How to Select Teas? A personal selection.

How to select tea by Clementine Boutique Toronto Canada

I started drinking tea when I was 11, probably EarlGrey. The flowery-fruity teas are a good introduction to the world of tea. Like with any food, I had to try many to deepen my appreciation of the taste, texture and aspect.

I prefer to get my tea in bulk because I need to look at the leaves first. If the leaves are whole, curled and shiny, it is promising of a subtle aroma bouquet; if the leaves are broken and crumbly, like for most tea bags, you will get a dark, strong and often bitter brew: I would pass and get coffee instead! When I visited a tea plantation in Sri Lanka a few years ago, I got a better understanding of the different grades of tea. The dust and the lower quality is usually what goes inside the tea bags.

As for the fruits and flowers in the mix, I look also for the right amount, not too few, not too many. This is about tea after all, not a dried fruit cocktail.

About brands, in particular, I love Sloane tea, because... it's from Toronto, fair Trade and they have a woman sommelier! My favourites so far are the Earl Grey and the Rouge Provence for the evening. You can find them in Ziggy at Home or Black Bird Bakery.

In France, I used to drink Mariage Freres' Marco Polo tea. Who knows what are "the Chinese and Tibetan flowers " that compose the secret blend? This is indisputably the most legendary flavoured tea in the world. In a pre-pandemic world, I used to get it at the Orly airport shop in Paris. You can find Mariage Freres elegant blends in a few stores in Canada too. The shiny black tin caddy is iconic. Their limited editions are instant sold out in Japan. The kind of gift you are happy to receive and happy to offer. Like a bottle of good wine, minus the headache.

Another French favourite is Palais des Thés. Inspired, ethical and knowledgeable this company provides indications about the water temperature, the quantity of tea and the infusion time for each tea. The du Hammam and The des Lords are their best sellers. Because they disclose the origin of their teas with National Geographic worthy landscape pictures, you get a whole imaginary trip just by looking at the label.

Colourful and vibrant are the Kusmi teas. I would occasionally go for their cheeky names: Sweet Love and BB Detox. The Mercantile in Roncy carries a selection.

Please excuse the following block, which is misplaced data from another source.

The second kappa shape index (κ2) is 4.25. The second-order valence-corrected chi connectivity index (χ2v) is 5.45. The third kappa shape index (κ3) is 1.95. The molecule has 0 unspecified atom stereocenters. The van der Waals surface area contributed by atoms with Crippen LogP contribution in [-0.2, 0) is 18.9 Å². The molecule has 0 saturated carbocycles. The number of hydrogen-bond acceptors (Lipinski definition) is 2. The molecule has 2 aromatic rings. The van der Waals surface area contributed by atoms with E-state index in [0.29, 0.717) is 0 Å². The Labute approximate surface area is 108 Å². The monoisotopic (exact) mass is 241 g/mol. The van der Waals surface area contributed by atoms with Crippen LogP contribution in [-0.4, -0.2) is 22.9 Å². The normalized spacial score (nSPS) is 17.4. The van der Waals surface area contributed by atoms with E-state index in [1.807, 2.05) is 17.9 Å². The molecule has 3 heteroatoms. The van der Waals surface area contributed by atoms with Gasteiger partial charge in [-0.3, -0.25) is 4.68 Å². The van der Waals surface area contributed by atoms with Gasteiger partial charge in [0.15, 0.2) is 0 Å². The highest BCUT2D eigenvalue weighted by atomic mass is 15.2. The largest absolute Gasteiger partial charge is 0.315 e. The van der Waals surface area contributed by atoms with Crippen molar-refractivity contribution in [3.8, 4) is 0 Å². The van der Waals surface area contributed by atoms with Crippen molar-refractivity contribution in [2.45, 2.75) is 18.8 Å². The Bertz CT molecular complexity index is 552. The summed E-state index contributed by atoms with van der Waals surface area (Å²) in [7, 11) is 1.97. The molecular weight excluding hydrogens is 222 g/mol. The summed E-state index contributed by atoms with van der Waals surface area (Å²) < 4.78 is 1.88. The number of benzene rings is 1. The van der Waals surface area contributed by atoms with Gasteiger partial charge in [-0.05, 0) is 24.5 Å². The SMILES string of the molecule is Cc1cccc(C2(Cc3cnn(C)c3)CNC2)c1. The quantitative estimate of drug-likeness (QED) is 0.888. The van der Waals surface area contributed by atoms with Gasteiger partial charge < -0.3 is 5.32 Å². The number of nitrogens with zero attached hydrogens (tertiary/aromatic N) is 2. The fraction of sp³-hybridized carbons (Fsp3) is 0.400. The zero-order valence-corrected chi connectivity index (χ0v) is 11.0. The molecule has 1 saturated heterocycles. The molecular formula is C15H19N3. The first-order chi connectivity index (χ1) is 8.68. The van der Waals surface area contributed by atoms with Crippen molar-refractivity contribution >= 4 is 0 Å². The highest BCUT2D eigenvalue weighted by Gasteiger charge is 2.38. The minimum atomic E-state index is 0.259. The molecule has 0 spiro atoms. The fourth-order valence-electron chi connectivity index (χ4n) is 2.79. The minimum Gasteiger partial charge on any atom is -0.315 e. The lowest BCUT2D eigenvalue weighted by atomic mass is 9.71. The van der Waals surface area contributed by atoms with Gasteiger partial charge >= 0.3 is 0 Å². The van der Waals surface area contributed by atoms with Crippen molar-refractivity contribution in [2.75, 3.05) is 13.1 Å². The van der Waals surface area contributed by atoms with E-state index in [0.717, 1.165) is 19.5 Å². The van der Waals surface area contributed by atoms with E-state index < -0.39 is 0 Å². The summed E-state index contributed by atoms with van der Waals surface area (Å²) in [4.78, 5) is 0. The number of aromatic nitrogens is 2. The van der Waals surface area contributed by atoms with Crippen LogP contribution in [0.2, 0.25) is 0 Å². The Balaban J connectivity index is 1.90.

With a sweet French pastry, I love the sharp contrast of a smoked tea like Lapsang souchong. I found some good organic Lapsang souchong at Karma Coop. Lapsang souchong is not for the faint of heart but if you like smoky "peated" whiskey, like Lagavulin, you should try Lapsang souchong. (As I am writing these lines I am dreaming of a Rose-flavored Ispahan pastry by Pierre Hermé and a cup of Lapsang souchong!)

When I lived in Japan, I discovered green teas. The key point with green tea is the water temperature and the infusion time. It has to be well below boiling temp and not steep for too long; otherwise, it is bitter and grassy. Special mention for the grilled rice tea "Genmaicha" to enjoy with sushi for its toasted taste. In Toronto, I find it at PAT Central or Sanko. I tend to pick up the one that has the picture of the farmer printed on the packaging.

Finally to fully appreciate the tea, the right teapot; a roomy infuser is preferable to a ball-style of infuser to allow the leaves to expand when they unroll. The Degrenne Salam teapot has been a tea lover favourite for decades with its deep and detachable infuser. It keeps the tea warm naturally with its felt insulated lid.

After you enjoyed your tea, the good news is you are not supposed to wash your teapot; you just rinse it and leave the tannins inside. It works as long as you drink the same time of tea. Tea experts recommend having one teapot for each type of tea: flavoured, smokey and green; otherwise... just wash it when you switch the type of tea. I have been using my Salam teapot for 23 years, and I love it as it comes: with patina and tannins.

What is your favourite tea shop?

Tea Harvest in Sri Lanka

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